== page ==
Mapping the signals being sent helps identify the strength of diversity messages being sent in organisations.

  • What signals are being sent by the way people are hired, trained, promoted, evaluated, or rewarded? Are significant efforts made to ensure applicants pools are representative of the diversity in the population? Are some groups historically underrepresented in promotion? Are open communication processes adopted to ensure voice or consultation from diverse groups?

  • Who is sending the signals? Is it only one, or handful of leaders promoting diversity? Is the same message being sent from leaders at different levels in the organisation? Are employees sending messages upward to leadership about diversity and inclusion?

  • How are signals being sent? Are the signals predominantly in the form of rules and regulations? Are they a once-off or repeated regularly? Are they embedded in multiple modes of communication mechanisms?

  • Why are the signals being sent? Is employee diversity appreciated and valued? Is the emphasis on non-discrimination but not one of valuing diversity? Or is it simply ‘not on the radar’?  

A philosophy of non-discrimination is a good starting place but is often rule driven and mandated from the top down, something that is qualitatively different from a philosophy of embracing and valuing diversity. Non-discrimination focuses on non-action – not acting in ways that are biased or discriminatory – ensuring that differences are treated the same.

Photo by StockPhotosLV / Shutterstock.com

Valuing diversity is proactive – engaging people at all levels in the organisation to be inclusive of and appreciative of the differences they bring with them; ensuring diversity is distinctly valued.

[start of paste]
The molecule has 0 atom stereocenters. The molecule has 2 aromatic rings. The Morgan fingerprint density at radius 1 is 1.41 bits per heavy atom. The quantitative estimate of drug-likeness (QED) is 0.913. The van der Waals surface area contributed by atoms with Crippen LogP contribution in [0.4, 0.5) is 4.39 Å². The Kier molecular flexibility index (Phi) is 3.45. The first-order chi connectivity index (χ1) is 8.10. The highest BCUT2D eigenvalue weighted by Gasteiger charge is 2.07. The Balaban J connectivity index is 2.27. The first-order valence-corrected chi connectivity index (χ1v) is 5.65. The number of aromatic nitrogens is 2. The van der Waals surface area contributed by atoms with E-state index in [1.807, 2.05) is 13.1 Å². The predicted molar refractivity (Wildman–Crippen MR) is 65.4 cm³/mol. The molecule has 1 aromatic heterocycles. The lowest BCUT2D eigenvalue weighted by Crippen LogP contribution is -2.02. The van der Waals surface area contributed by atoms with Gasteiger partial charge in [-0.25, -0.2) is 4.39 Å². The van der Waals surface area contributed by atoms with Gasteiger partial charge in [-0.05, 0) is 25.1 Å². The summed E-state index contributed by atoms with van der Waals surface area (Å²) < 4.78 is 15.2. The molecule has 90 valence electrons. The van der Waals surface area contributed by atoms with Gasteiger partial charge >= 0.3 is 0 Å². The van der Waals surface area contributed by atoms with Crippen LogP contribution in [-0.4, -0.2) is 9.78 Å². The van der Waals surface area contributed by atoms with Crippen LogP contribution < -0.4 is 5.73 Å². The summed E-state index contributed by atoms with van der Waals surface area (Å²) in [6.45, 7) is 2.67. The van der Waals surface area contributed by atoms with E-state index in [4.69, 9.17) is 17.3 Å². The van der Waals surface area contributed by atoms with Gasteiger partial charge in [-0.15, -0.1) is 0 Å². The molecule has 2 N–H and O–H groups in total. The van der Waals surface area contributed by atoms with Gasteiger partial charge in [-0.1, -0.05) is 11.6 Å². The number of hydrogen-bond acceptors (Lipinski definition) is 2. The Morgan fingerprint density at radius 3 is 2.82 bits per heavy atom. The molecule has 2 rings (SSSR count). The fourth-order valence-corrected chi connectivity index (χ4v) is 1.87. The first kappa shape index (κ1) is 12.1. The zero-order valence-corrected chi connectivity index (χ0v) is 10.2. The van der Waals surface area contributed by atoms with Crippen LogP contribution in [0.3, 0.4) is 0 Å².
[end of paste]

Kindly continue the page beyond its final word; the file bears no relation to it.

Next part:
The what, who, how and whys of diversity in an organisation need to operate as a system to send loud signals.

Consider how a message spoken softly from one person to the next becomes nonsensical by the end of the line. The same process happens when top leaders passively convey messages to middle managers who then convey the message further down the hierarchy – the end message will be garbled and nothing like the one intended.

Diversity signals need to be visible and salient in the array of practices and need to be communicated clearly from top to bottom, across levels, and among peers and teams.

Simple actions of inclusiveness become amplified over multiple practices, leaders, people and time to send loud signals about the value of diversity.

The success of any major change initiative in an organisation can ultimately depend on ensuring an adaptable, flexible and inclusive workforce.

Banner photo by Lewis Tse Pui Lung / Shutterstock.com



unisabusiness magazine
Issue 16  |  September 2020